Shaker Museum to open temporary exhibition in Chatham

Contributed photoOne of the artifacts on display at the temporary exhibit.

OLD CHATHAM — The Shaker Museum will open a temporary exhibition Shakers: In Community on July 17 at 17 Main St., Chatham. Through an array of photographs, furniture, prints, apparel as well as other objects in the permanent collection of Shaker Museum, this pop-up experience will examine the different ways in which the Shakers sought to forge equitable and inclusive communal bonds. The exhibition will be open Fridays through Sundays from July 17 through Oct. 4, with the first weekend reserved for Shaker Museum members. Entrance is free for all visitors thanks to the generous support of the Henry Luce Foundation and Columbia County resident Jack Shear.

This exhibition is one outcome of a sustained initiative. In 2018, Fordham University in New York City received a $50,000 grant from the Henry Luce Foundation’s Theology Program to fund a project that explored Shaker art, design, and religion in partnership with Shaker Museum. As a result of this partnership, a group of artists, scholars, and museum professionals was formed to investigate these intersections within the Shaker context. Over 18 months in 2018 - 2019, the fellows explored the Shaker Museum’s extensive collection of Shaker material culture and spent time thinking about and discussing how to incorporate the values and spirit of the Shakers into the Museum’s mission and programming, leading in part to this exhibition.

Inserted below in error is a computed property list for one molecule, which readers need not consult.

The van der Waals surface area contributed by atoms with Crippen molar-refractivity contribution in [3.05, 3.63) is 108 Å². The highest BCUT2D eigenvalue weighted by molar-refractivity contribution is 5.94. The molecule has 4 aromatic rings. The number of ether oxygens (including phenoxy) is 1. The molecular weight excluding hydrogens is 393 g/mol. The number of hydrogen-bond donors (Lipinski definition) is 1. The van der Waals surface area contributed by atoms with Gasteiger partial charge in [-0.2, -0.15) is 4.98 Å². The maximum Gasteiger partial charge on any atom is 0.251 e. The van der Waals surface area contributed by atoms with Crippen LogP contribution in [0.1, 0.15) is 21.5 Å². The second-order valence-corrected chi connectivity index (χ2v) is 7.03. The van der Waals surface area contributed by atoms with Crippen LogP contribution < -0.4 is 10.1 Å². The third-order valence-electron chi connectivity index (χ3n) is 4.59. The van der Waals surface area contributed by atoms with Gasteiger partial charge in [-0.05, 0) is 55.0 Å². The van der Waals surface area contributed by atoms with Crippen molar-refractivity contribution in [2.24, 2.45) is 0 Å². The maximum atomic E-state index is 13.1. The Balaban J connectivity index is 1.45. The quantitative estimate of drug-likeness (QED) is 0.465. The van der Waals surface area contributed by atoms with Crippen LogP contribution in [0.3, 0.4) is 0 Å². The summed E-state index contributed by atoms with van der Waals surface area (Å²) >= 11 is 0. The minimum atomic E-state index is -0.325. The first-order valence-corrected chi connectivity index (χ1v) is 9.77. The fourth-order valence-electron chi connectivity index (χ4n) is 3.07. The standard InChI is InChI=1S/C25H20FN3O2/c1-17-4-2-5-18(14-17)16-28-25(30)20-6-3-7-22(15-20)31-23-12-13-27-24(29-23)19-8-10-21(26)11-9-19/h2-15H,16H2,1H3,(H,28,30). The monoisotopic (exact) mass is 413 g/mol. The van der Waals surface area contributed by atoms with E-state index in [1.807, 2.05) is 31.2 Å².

Shakers: In Community was curated by Maggie Taft, who participated in the 18 month exploration. Taft is the founder of the Haddon Avenue Writing Institute in Chicago and writing faculty at the University of Chicago. She earned a PhD in art history from the University of Chicago, and her writing and reviews have appeared in magazines and journals including Artforum, The Point, Texte Zur Kunste, Design and Culture, and The Journal of Design History. She is coeditor of Art in Chicago: A History from the Fire to Now (University of Chicago Press, 2018), the first single volume history of art in Chicago from the nineteenth century through the present day. Her book, The Chieftain and the Chair: Danish Design in Postwar America is under contract with the University of Chicago Press.

Lacy Schutz, the Shaker Museum’s director, stated, “Shakers: In Community is a reflection of the Museum’s mission to present the important and timely values of Shaker culture – community, inclusion, and equality – through objects from its collection. We are excited that this exhibition can serve as a small preview of how the Shaker Museum will be able to engage and contribute to our community in Chatham.”

Earlier this year, the Shaker Museum purchased an empty building at 5 Austerlitz St., Chatham. A $1,569,000 grant from Empire State Development through New York State’s Regional Economic Development Councils (REDC) initiative will help support the building’s transformation into a museum and community cultural center.

Johnson Newspapers 7.1

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